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Questions tagged [classical-latin]

Questions concerning Latin of the classical era, approximately 75 BCE to 300 CE

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Use of the perfect to indicate "whenever I do someting"

In the following sentence I do understand the reason the perfect is used for veni: rure meo possum quidvis perferre patique; ad mare cum veni, generosum et lene requiro ("In my country estate I ...
Tyler Durden's user avatar
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from dēfēcisse to deficisse

My question concerns the forms dēfēcisse (dēficio, active infinitive perfect) and the variant dēficisse. I found both forms in a text from Justin/Trogus (Epitome.11.2.7) : In cuius apparatu occupato ...
suizokukan's user avatar
3 votes
1 answer
106 views

Reason for ablative case in "praesidioque decorique parentibus esse"

In Lucretius II 641–643 "aut quia significant divam praedicere ut armis ac virtute velint patriam defendere terram praesidioque parent decorique parentibus esse." I am not very comfortable ...
Arnaud Mégret's user avatar
10 votes
2 answers
3k views

What's the most common word in Latin?

A comment recently mentioned that the most common word in English is "the", which is odd since it has no direct Latin equivalent. That made me realize: I'm not sure what the most common word ...
Draconis's user avatar
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3 answers
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Can someone help translating "one must die for one to live"

I'm writing a novel and at some point, the hero needs to make a sacrifice: "One must die for one to live." He has to chose between two people: only one will survive, the other one will die. (...
Rory's user avatar
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1 answer
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Have these Greek letters been related to these Latin/English letters?

Was each following Latin/English letter originated from, cognate with, or related to the Greek letter given after the Latin/English letter? Latin f and Greek phi Latin h or e, and Greek eta Latin j ...
Tim's user avatar
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What are the Greek or Latin words for these SI prefixes?

Smith's Greek and Latin Roots gives the etymology of a few SI prefixes. For example, tera- is from Greek teras ("monster"), deci- from Latin decem, and micro- from Greek mikros ("small&...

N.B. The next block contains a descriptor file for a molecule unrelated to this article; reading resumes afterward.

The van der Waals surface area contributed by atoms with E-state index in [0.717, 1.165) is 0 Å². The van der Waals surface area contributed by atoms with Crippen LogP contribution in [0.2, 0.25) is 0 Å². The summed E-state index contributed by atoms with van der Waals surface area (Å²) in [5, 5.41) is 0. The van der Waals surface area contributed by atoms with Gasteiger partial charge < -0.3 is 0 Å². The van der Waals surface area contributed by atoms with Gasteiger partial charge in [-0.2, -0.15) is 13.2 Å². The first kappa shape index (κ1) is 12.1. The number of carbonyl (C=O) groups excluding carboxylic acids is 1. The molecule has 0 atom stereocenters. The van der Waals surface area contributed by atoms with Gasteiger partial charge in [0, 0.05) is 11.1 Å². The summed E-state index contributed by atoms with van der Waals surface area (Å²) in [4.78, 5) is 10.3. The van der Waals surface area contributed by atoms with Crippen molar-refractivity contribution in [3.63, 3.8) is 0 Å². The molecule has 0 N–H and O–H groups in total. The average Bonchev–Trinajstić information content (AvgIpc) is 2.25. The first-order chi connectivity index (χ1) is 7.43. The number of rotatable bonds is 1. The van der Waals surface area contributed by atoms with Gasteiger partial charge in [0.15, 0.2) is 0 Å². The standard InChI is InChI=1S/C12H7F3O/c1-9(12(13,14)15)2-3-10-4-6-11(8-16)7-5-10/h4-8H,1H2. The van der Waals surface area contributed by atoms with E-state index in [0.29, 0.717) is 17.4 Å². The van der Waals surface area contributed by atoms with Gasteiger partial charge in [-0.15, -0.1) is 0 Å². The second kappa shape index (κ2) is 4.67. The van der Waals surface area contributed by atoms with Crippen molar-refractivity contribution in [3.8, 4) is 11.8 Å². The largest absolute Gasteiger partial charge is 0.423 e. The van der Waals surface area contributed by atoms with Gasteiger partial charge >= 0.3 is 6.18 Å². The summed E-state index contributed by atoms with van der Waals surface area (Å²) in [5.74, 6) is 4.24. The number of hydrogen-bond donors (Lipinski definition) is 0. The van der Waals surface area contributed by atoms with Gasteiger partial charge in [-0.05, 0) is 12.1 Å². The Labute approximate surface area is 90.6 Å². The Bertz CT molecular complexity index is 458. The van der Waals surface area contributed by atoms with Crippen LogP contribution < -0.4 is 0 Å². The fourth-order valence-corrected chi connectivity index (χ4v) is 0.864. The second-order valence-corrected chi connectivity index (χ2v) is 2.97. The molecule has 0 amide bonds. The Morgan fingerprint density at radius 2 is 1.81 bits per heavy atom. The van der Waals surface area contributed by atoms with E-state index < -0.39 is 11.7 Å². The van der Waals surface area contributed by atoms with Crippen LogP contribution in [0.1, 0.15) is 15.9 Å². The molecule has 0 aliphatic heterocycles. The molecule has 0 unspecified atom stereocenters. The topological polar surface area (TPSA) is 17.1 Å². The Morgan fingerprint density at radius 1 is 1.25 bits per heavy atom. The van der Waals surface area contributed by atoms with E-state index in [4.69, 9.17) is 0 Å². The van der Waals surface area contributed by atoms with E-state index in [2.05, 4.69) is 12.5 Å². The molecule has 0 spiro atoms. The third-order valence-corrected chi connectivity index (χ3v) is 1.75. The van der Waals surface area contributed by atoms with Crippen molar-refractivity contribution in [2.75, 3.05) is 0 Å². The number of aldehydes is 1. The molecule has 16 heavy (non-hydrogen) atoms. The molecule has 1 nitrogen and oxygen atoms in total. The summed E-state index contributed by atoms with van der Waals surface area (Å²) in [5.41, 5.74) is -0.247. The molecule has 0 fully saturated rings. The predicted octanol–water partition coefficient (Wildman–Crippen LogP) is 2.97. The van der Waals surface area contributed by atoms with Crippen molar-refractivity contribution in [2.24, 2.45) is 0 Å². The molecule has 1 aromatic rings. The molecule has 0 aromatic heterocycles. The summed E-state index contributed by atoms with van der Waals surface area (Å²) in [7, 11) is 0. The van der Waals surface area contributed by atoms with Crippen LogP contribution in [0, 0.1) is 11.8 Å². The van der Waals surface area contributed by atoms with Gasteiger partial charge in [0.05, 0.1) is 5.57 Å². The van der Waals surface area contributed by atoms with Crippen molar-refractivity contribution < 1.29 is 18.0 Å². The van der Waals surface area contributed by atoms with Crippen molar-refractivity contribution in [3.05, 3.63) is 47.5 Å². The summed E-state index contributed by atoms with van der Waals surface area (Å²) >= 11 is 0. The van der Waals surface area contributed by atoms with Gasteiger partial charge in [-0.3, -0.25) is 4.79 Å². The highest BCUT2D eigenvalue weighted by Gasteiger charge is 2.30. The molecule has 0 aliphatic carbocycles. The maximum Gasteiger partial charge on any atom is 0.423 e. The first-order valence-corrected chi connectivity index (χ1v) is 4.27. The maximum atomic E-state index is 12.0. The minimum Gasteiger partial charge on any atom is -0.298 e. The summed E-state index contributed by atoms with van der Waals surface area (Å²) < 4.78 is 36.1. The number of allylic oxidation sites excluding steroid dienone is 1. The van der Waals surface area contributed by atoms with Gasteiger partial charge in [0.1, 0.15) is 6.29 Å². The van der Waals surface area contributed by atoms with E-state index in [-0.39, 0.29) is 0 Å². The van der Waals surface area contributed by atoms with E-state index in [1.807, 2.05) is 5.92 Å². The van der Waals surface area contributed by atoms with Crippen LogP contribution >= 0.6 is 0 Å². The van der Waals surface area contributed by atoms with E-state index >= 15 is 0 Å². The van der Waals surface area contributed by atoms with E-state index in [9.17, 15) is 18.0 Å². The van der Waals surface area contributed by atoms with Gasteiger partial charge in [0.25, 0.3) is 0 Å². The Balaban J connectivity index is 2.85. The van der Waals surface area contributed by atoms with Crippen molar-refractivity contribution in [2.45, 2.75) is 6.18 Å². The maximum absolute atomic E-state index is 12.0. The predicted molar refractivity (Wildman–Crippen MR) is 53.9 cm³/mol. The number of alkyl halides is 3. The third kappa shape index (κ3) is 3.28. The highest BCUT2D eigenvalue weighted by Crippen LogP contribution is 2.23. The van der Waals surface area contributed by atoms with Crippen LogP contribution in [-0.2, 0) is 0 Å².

Tim's user avatar
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Example request: accusative neuter nouns in any classical prose text

Is anyone able to provide me with about five sentences from any Latin classical text (one or more), excluding poetry or plays, where a NEUTER noun (any) is unambiguously employed in the accusative as ...
Harry's user avatar
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1 answer
106 views

Does Latin have sentences or just clauses?

When I learnt about the pronoun "suus", I was originally taught that it always referred to the subject at the start of the sentence. Having read some original Livy, I am not confused as I ...
Joyce Morley's user avatar
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Is khrysodory Athenaie the accurate way to say Athena's golden spear?

The closest I have come is khrysodory Athenaie (χρυσόδόρυ Αθηναία). Since I am piecing this together from the internet, I am uncertain if this is correct. I have also pieced together the latin, which ...
Walter's user avatar
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Translate: “If God Is For Me.”

If God is for us, who can be against us?” - Romans 8:31 Looking to translate, “If God is for me.” from English to Latin.
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How would the term golden shaft be translated in Latin?

There is a epithet for the greek goddess Artemis, Khryselakatos (Χρυσηλάκατος), which means "of the Golden Shaft." How would one translate that into Latin? The closest I can determine would ...
Walter's user avatar
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Check my Latin: Note on Ovid’s use of the name Appias. (A fountain, a nymph, and a bunch of lawyers.)

Ovid uses the words Appias or Appiades on three occasions (Ars Amatoria 1.79-88 and 3.447-452; Remedia Amoris 659-660) to refer jokingly to the legal business conducted in the Forum of Julius Caesar. ...
Patricius's user avatar
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Unusual grammar in Ars Amatoria 1.509 f: 'a nulla tempora comptus acu'

I'm reading the Ars Amatoria in Hans Ørberg's annotated edition, this is book 1.509 f: Forma viros neglecta decet. Minoida Theseus abstulit, a nulla tempora comptus acu; I get the sense: "It ...
consistebat's user avatar
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1 answer
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Ancient Greek-Latin and Latin-Ancient Greek books II

Is there any book of comparative Ancient Greek-Latin text-based teaching? (I am talking about a parallel method containing e.g. latin texts' fragments translated in ancient greek with comparative ...
SK_'s user avatar
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1 answer
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Why would an accusative become the subject in Tacitus, Annales 1.28?